Bath, Box and points west

Forgive me if I seem a little distracted: I’ve just returned from a weekend in the countryside, and it’s left me so calm I’m almost unconscious.

February is a difficult time to take a weekend break in the UK, because it’s too cold to visit the seaside (though we did it anyway this time last year) and the best attractions in the cities are often still closed for the winter. But after a busy few weeks at work and at home the time seemed ripe for a weekend away, and somehow the various options were whittled down until we had arrived at Bath as our intended destination.

Well, I would never stay at a hotel which wasn’t recommended by, and Foggam Barn B&B in Box, a village five miles outside Bath in Wiltshire, had better recommendations than any other guest house in the area, so we booked for a two-night stay. The first pleasant surprise came when I told the owner, Denise, that we’d be arriving by the five o’clock train and taking a taxi from Bath. “Don’t take a taxi,” she emailed; “I’ll come and pick you up from the station”. And she did, and dropped us off again yesterday, and gave us a lift to the restaurant a mile away where we ate on Saturday night.  She also put fresh flowers, chocolates and champagne in our room, unprompted and at no extra cost, and cooked us two very nice breakfasts. Ten out of ten for Foggam Barn.

We spent most of Saturday and part of Sunday in Bath itself. It’s quite as beautiful as everyone tells you it is, with no shortage of interesting things to do. The baths themselves are fascinating, and in places quite enchanting. Also warm, which had become a key consideration to me at this point. Everywhere outside London is colder than I expect it to be.

Afterwards, we tramped up the hill to take a look at the Circus and Royal Crescent, both of which I was keen to see, avid student of architecture that I, um, used to be. The Royal Crescent in particular is possibly more impressive at a distance than up close, the beauty of the individual buildings somewhat obscured by decades of dirt. You would think there would be cash available for the basic maintenance of a world heritage site, but what do I know? The overall effect is still very impressive, and a flat in the Royal Crescent remains on the list of properties I will consider buying when I come into my millions.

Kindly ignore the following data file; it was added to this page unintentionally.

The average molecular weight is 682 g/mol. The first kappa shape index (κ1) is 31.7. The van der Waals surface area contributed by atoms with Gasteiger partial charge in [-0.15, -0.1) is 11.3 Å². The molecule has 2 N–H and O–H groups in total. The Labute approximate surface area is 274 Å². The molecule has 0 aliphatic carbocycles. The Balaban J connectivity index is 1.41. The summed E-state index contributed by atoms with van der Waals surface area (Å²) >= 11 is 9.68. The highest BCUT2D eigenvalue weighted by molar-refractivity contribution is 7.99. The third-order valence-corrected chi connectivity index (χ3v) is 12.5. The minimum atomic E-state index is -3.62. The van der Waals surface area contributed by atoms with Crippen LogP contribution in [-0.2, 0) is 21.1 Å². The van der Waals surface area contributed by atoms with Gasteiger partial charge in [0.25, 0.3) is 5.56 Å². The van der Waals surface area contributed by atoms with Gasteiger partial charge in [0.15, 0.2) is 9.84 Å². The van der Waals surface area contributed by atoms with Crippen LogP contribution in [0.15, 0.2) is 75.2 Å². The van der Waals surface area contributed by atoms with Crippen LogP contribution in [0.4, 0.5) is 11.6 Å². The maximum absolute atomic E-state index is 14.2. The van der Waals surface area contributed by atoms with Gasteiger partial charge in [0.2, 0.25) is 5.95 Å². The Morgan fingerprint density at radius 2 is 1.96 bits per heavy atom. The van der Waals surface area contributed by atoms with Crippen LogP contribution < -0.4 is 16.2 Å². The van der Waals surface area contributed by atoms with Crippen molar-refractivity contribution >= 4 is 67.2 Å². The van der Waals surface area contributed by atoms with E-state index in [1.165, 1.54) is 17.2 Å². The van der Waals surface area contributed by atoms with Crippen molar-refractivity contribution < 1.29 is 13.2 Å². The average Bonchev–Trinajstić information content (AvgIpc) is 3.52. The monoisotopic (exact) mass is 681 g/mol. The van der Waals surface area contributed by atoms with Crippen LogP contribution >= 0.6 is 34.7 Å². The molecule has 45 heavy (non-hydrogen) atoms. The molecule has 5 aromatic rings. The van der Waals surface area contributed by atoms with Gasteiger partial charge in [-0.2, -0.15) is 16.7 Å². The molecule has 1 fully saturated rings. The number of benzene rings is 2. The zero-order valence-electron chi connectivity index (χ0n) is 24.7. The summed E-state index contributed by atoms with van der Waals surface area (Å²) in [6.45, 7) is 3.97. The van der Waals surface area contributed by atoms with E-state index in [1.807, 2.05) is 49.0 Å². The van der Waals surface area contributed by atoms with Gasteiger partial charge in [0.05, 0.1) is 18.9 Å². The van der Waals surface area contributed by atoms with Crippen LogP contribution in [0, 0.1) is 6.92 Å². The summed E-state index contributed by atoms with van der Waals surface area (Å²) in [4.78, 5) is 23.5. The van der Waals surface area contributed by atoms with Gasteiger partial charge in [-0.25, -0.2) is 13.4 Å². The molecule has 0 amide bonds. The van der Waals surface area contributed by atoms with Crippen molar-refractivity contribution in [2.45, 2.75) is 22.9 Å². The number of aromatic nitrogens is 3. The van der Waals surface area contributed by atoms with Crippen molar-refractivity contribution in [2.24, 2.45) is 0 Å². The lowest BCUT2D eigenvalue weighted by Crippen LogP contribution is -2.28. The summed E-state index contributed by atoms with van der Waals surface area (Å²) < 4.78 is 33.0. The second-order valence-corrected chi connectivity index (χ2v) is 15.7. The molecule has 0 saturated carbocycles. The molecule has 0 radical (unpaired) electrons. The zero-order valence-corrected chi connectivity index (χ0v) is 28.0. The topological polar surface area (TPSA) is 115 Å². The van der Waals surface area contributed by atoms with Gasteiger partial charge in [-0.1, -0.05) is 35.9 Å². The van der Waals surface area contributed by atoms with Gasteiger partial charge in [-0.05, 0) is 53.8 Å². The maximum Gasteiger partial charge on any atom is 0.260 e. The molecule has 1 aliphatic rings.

Next, we visited the Jane Austen Centre, just down the hill on Gay Street and a few doors away from the house where Austen lived with her mother and sister for a few years in the early 1800s. The rosy-cheeked lady behind the counter told us to take our tickets and wait upstairs in an ante-room. “Your guide will join you there shortly”, she announced grandly. We duly took our tickets and trooped up the rickety stairs to a small room where we watched a film of an unnamed man stripping to his pants. I think he then dressed up in Regency costume, but to be honest with you the memory of his hairy white belly is all I’ve managed to retain. Sorry.

Eventually, the double doors ahead of us swung open dramatically. “Hello”, said the same rosy-cheeked lady who had sold us our tickets a few minutes earlier, “and welcome to the Jane Austen Centre. Please take your seats in here ready for the introductory talk”.